The cyber-security cat is slowly slinking out of the bag, it seems. It's been a big month in cybersecurity news, ranging from some high-profile hacks at companies like Lockheed (home to sensitive American defense technologies) and a declaration from the Pentagon that cyber attacks perpetrated by foreign governments can be considered acts of war and dealt with accordingly.
Hackers used Amazon’s Elastic Cloud Computing service to wage an attack on Sony’s PlayStation network last month, according to a report by Bloomberg News. If it’s true, it’s the first acknowledgement that a cloud service — billed as a cheap, dynamic solution for safely storing data and ramping up processing power — has been used as a platform for a cyber attack.
Flight researchers and computer scientists get all sorts of cool tools to study honeybees, hoping the insects can help point the way to better UAV flight patterns, solutions to computing problems and even environmental monitoring. But what about the bees?
By Benjamin PhelanPosted 04.04.2011 at 5:33 pm 0 Comments
Nearly 150 hacker spaces have opened in the U.S. in the past three years. Rather than havens of illicit computing, these communal workshops are places for members, in exchange for monthly dues, to get together and share equipment too big and dangerous for a home or garage (oscilloscopes, welding rigs, laser-cutters) and collaborate on projects too audacious to undergo alone (thought-controlled helicopters, helium balloons with autonomous robot pilots).
"Anonymous," a group of hackers perhaps best known for their attacks on the Church of Scientology, have appointed themselves the protectors of Wikileaks. To that end, they've begun a full-scale attack on those who have harmed Wikileaks in the past. This is no cute hacker's mission--it's a full-on crusade that has already taken down Mastercard.com.
I love Maker Faire. I've had a blast with makers and their wild creations in San Francisco and in Austin, but this past weekend, Make's traveling DIY circus came right to my backyard here in NYC. It's a circus that happens to include a pulse-jet-powered merry-go-round, seen here, among other delights. Which is the right kind of circus.
By Ben PaynterPosted 09.21.2010 at 12:31 pm 7 Comments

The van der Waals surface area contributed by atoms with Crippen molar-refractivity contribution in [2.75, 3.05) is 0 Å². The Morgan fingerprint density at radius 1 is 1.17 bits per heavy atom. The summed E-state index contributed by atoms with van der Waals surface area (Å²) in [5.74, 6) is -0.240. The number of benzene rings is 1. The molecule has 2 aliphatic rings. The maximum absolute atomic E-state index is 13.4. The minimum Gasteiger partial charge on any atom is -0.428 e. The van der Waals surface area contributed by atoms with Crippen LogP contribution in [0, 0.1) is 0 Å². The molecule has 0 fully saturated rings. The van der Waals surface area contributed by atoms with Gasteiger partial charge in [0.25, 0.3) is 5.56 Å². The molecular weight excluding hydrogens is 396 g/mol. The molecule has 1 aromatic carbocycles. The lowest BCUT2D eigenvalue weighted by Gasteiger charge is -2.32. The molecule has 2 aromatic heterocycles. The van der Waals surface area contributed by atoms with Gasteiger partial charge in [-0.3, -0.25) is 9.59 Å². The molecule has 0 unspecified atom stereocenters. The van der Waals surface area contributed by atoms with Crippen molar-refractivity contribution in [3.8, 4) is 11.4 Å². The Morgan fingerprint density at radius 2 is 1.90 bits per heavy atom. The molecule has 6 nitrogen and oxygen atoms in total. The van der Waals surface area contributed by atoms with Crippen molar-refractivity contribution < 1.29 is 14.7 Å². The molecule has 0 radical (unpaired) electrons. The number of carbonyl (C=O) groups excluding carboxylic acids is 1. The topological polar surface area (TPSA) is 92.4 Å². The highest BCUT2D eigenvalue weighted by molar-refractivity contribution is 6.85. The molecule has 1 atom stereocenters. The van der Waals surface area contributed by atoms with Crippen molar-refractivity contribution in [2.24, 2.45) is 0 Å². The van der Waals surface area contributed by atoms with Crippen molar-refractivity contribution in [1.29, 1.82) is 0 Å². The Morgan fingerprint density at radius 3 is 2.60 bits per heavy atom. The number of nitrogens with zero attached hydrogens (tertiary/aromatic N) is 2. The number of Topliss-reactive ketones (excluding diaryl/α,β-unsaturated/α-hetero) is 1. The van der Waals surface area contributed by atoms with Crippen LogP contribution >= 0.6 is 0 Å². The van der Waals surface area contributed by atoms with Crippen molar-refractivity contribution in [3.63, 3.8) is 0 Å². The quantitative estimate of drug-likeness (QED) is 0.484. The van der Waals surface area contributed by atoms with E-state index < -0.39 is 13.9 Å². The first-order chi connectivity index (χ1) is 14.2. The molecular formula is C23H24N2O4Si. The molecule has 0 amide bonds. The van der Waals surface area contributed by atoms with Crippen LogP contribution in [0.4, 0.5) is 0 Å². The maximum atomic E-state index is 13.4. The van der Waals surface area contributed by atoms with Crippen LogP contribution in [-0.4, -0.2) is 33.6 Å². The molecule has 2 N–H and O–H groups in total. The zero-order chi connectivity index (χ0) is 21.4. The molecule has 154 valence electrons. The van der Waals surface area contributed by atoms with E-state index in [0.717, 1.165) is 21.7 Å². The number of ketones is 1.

Jobs may be scarce today, but if current trends hold, pretty soon there will be plenty of fun, lucrative gigs. If you have the vision to start prepping now, you could be flying starships, reading minds, or manning a fusion reactor. The jobs are coming. Feel free to thank us over lunch at the hotel you built- on Mars.
Using homemade software and a standard computer port, a team of scientists has figured out exactly how easy it is to hack into a modern car -- scary news for motorists already wary of faulty brake and accelerator systems.
The research team wrote code that allows them to turn off the brakes in a moving car, change the speedometer reading, blast hot air or music on the radio, and lock passengers inside the car, PCWorld reports.
Most Chinese citizens may still rely on homegrown Baidu for their Internet search needs, but Google's threatened pullout apparently worries the vast majority of Chinese scientists surveyed by the journal Nature. "If I lose Google, it will [be] just like a man without his eyes," one respondent said.
Washington insiders recently sweated out a real-time war game where a cyberattack crippled cell phone service, Internet and even electrical grids across the U.S. The unscripted, dynamic simulation allowed former White House officials and the Bipartisan Policy Center to study the problems that might arise during a real cyberattack emergency, according to Aviation Week'sAres Defense Blog.
The Policy Center's vice-president reports ""The general consensus of the panel today was that we are not prepared to deal with these kinds of attacks."